What are these SIDs of the form S-1-15-2-xxx?

Raymond Chen

If you are the curious sort of person who looks at security descriptors, you may find SIDs of the form S-1-15-2-xxx. What are these things?

SIDs of the form S-1-15-2-xxx are app container SIDs. These SIDs are present in the token of apps running in an app container, and they encode the app container identity.

According to the rules for Mandatory Integrity Control, objects default to allowing write access only to medium integrity level (IL) or higher. App containers run at low IL, so they by default don’t have write access to such objects.

An object can add access control entries (ACEs) to its access control list (ACL) to grant access to low IL. There are a few security identifiers (SIDs) you may see when an object extends access to low IL.

S-1-15-2-1: All Application Packages (SDDL abbreviation: “AC”)

Packaged apps, also known as Universal Windows apps. This covers all classic Windows Store apps.

I’ve seen some web pages where people speculate that “All Application Packages” is some sort of malware. It’s not. It’s just a security group.

S-1-15-2-2: All Restricted Application Packages

I’m not sure what this means or how it differs from All Application Packages.

S-1-15-2-x1-x2-x3-x4-x5-x6-x7: Specific app

This is a SID for one specific app. The seven numbers that come after the S-1-15-2 are 32-bit decimal numbers that collectively represent the first 28 bytes of the SHA256 hash of the app package family name.

You can ask the system to calculate this SID for you by calling Derive­App­Container­Sid­From­App­Container­Name:

PSID sid;
if (SUCCEEDED(DeriveAppContainerSidFromAppContainerName(
        L"Contoso.Deluxe_yda3mdg2t4ngp", &sid)))
{
    // you have the sid in "sid"
}

You use this SID to grant access to a resource for one specific app. Of course, if you want to allow multiple apps, you can add multiple ACEs, one for each SID you want to allow.

Since the value comes from a cryptographic hash, there is no known way to reverse the SID back to the original package family name.¹ If you find one of these and are curious which app it applies to, you could enumerate all the apps that are installed on the system and feed each one into Derive­App­Container­Sid­From­App­Container­Name looking for a match. But even then, you may not find it, because the SID may refer to an app that isn’t currently installed: It may have been applied in anticipation of installing an app, or it may have been applied at a time when the app was present, but you have since uninstalled it.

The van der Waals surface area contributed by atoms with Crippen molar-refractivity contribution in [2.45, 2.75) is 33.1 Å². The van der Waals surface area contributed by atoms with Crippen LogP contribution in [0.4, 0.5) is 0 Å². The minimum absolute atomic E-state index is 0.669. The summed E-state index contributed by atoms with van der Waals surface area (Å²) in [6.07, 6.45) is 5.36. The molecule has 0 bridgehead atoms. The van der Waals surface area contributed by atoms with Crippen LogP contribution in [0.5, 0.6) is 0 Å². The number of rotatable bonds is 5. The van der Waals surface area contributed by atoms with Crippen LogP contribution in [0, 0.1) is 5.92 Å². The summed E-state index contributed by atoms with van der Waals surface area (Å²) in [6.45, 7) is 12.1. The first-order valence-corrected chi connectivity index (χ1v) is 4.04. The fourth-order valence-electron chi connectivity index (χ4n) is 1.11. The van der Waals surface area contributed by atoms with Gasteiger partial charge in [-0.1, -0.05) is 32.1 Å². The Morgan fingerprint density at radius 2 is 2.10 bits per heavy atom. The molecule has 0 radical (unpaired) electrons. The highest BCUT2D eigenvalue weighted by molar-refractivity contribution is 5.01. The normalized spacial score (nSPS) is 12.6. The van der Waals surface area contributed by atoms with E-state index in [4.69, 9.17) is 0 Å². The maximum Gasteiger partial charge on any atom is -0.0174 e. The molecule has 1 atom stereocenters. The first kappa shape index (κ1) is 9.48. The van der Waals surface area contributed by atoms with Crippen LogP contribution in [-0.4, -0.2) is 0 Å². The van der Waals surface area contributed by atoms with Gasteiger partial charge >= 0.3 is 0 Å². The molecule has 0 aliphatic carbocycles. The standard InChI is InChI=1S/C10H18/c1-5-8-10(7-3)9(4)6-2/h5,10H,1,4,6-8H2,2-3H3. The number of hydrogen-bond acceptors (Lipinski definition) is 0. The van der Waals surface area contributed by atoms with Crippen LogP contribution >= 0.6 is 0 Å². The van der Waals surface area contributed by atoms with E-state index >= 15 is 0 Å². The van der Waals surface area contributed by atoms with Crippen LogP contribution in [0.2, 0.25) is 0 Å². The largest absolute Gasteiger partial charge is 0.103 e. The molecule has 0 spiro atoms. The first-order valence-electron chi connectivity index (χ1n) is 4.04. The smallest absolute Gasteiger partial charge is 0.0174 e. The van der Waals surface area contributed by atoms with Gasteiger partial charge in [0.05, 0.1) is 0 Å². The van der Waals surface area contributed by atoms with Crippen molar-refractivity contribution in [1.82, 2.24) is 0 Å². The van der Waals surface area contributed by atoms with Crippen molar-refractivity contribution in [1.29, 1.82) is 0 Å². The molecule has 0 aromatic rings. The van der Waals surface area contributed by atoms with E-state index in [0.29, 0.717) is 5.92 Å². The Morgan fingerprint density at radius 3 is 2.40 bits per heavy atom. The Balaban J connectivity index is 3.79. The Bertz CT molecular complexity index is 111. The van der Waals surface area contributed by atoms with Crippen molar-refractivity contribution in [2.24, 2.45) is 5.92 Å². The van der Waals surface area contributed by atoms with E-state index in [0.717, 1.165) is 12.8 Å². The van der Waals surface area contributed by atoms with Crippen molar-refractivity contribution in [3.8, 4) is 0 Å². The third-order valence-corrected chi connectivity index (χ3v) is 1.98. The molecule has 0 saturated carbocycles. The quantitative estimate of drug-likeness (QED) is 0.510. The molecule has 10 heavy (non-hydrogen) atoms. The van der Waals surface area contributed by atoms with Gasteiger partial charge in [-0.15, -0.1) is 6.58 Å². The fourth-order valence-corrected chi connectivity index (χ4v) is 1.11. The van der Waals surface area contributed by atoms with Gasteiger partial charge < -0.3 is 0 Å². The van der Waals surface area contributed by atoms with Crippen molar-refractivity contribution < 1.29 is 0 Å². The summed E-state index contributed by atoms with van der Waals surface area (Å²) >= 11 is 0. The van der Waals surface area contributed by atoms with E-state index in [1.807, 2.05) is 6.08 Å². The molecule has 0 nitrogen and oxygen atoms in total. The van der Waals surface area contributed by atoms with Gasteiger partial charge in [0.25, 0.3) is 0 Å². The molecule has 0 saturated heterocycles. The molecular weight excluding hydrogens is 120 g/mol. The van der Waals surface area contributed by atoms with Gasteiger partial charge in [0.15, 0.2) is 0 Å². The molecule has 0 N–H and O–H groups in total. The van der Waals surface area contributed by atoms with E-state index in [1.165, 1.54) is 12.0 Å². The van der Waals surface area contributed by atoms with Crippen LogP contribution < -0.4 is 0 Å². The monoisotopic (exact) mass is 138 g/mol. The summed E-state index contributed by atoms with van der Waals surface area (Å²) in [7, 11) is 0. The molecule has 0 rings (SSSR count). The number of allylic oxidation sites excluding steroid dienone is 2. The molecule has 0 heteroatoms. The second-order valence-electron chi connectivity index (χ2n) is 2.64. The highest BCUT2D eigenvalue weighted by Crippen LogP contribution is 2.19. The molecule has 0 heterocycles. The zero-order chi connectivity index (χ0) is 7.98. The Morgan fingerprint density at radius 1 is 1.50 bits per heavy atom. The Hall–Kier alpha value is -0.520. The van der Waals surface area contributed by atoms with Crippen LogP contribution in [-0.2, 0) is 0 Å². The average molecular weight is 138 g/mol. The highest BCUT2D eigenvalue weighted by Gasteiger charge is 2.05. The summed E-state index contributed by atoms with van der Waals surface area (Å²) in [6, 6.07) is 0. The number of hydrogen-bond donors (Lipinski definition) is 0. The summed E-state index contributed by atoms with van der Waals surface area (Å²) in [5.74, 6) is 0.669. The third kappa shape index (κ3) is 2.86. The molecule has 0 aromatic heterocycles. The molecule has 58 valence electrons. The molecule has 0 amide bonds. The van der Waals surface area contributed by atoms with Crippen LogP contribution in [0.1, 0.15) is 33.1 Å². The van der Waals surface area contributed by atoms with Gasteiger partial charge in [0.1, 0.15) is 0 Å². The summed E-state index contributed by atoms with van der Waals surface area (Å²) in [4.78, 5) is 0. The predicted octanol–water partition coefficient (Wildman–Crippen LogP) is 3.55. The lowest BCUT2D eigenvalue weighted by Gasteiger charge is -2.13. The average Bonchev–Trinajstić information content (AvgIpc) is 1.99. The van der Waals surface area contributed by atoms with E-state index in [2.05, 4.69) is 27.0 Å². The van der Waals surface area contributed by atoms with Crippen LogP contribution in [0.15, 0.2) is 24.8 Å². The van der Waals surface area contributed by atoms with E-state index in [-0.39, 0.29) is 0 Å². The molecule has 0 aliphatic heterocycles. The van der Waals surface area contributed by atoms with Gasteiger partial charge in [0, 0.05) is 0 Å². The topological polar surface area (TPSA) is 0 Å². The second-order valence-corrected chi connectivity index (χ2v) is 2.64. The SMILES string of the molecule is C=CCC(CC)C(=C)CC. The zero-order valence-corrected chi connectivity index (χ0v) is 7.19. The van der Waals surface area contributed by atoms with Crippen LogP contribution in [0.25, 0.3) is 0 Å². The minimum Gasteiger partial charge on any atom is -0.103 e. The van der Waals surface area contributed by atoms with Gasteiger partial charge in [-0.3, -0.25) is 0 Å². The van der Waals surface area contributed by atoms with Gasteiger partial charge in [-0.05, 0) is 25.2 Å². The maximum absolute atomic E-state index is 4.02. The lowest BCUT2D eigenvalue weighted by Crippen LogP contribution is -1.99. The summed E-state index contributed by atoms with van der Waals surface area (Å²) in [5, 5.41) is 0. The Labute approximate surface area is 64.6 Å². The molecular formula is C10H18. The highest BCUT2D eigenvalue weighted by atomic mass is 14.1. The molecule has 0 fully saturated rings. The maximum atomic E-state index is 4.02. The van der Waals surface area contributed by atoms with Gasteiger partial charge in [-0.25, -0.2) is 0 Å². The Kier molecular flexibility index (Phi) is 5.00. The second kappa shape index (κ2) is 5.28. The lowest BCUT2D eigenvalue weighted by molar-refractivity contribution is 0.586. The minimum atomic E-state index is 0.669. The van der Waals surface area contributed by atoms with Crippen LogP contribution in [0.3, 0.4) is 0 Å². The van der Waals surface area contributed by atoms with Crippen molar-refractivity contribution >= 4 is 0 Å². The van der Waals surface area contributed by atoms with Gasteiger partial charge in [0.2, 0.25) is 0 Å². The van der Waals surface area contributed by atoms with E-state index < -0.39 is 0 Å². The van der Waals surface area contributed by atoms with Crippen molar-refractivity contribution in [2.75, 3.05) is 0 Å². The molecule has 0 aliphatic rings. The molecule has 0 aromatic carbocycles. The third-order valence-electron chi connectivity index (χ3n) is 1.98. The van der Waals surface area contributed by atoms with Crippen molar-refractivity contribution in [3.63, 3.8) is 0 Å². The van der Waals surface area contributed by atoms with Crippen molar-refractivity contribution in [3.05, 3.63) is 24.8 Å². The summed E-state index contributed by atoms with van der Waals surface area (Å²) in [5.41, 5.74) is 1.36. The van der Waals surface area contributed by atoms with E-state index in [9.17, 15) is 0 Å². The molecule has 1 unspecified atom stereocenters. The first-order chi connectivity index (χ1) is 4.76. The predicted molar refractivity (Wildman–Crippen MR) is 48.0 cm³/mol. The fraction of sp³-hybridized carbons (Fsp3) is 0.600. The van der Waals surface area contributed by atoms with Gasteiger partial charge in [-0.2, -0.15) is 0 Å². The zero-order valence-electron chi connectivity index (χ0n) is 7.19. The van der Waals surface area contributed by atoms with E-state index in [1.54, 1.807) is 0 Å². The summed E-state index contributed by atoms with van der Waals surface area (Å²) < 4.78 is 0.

There’s another family of SIDs related to app containers that you may also run across. We’ll look at them next time.

¹ If you find a way to do that, you’ll probably use your new discovery to do much more lucrative things than reversing package family names.

5 comments

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  • Ian Boyd

    This is similar to how scheduled tasks will run under a virtual user account based on the service name (i.e. NT TASK\[Task name]). The SID of this virtual account is dynamically generated based on a hash of the task name, and runs under the `S-1-5-87` authority. This is why you can’t rename or move existing scheduled tasks – it would change the SID and all the security settings you’ve deployed. You can generate the sid of any arbitrary task name by running:

    >schtasks /showsid /TN "Contoso\The quick brown fox jumped over the lazy dog"
    SUCCESS: The SID "S-1-5-87-2634381056-3711325779-3967898769-4058759293-3493767943" for the user name "Contoso-The quick brown fox jumped over the lazy dog" has been computed successfully.

    Services have a similar idea. Services can run under a *”virtual service account’* based on the name of the service (e.g. NT SERVICE\MSSQLSERVER). And the user’s SID is based on the hash of the service name, and is issued under the `S-1-5-80` authority. You can generate the SID of an arbitrary service name using:

    >sc showsid "The quick brown fox jumped over the lazy dog"
    SERVICE SID: S-1-5-80-2312335432-65297056-3549082870-2589977271-250352331
    STATUS: Inactive

    And IIS has the same thing for application pools. They run as a virtual user named `IIS APPPOOL\[App Pool Name]`, with an SID issued under the `S-1-5-82` authority, and based on the hash of the name of the application pool.

  • Paul Jackson

    > S-1-15-2-2: All Restricted Application Packages
    > I’m not sure what this means or how it differs from All Application Packages.

    Now you got us curious. Maybe your friends from Microsoft know, call them for help.

    • Michael Ratanapintha

      “ALL RESTRICTED APPLICATION PACKAGES” is for all less privileged AppContainers (LPACs). Those are AppContainers that get even less permissions by default, which were introduced in Windows 10 version 1703.

      The old Microsoft Edge used LPACs for its sandboxed processes, and they are being explored as well for Chromium-based browsers like Google Chrome, new Edge, Brave, etc. Unfortunately, LPACs have virtually no documentation from Microsoft itself, but if you search the web for “chromium sandbox” you can read the design doc for Chrome’s Windows sandboxing, which includes a good description of LPACs.

      (Reposting in case the link in the previous version got it blocked.)